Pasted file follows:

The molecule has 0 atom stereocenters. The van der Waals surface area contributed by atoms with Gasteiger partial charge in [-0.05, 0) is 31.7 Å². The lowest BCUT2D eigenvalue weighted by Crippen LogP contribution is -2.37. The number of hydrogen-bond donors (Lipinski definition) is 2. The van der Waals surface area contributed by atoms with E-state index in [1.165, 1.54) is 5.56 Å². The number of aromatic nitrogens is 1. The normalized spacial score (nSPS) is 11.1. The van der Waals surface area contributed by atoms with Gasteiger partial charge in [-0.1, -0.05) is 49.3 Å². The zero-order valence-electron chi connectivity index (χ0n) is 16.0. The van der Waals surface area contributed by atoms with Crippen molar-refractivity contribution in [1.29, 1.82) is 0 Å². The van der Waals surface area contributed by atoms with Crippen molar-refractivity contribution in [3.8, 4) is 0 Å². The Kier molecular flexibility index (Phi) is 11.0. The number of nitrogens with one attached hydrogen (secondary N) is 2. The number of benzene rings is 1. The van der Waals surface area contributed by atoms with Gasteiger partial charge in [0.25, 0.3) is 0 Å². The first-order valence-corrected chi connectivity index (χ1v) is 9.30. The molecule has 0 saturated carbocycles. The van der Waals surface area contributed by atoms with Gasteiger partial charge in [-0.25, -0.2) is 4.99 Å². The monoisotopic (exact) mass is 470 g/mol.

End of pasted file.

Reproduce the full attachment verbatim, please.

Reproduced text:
The molecule has 0 atom stereocenters. The van der Waals surface area contributed by atoms with Gasteiger partial charge in [-0.05, 0) is 31.7 Å². The lowest BCUT2D eigenvalue weighted by Crippen LogP contribution is -2.37. The number of hydrogen-bond donors (Lipinski definition) is 2. The van der Waals surface area contributed by atoms with E-state index in [1.165, 1.54) is 5.56 Å². The number of aromatic nitrogens is 1. The normalized spacial score (nSPS) is 11.1. The van der Waals surface area contributed by atoms with Gasteiger partial charge in [-0.1, -0.05) is 49.3 Å². The zero-order valence-electron chi connectivity index (χ0n) is 16.0. The van der Waals surface area contributed by atoms with Crippen molar-refractivity contribution in [1.29, 1.82) is 0 Å². The van der Waals surface area contributed by atoms with Crippen molar-refractivity contribution in [3.8, 4) is 0 Å². The Kier molecular flexibility index (Phi) is 11.0. The number of nitrogens with one attached hydrogen (secondary N) is 2. The number of benzene rings is 1. The van der Waals surface area contributed by atoms with Gasteiger partial charge in [0.25, 0.3) is 0 Å². The first-order valence-corrected chi connectivity index (χ1v) is 9.30. The molecule has 0 saturated carbocycles. The van der Waals surface area contributed by atoms with Gasteiger partial charge in [-0.25, -0.2) is 4.99 Å². The monoisotopic (exact) mass is 470 g/mol.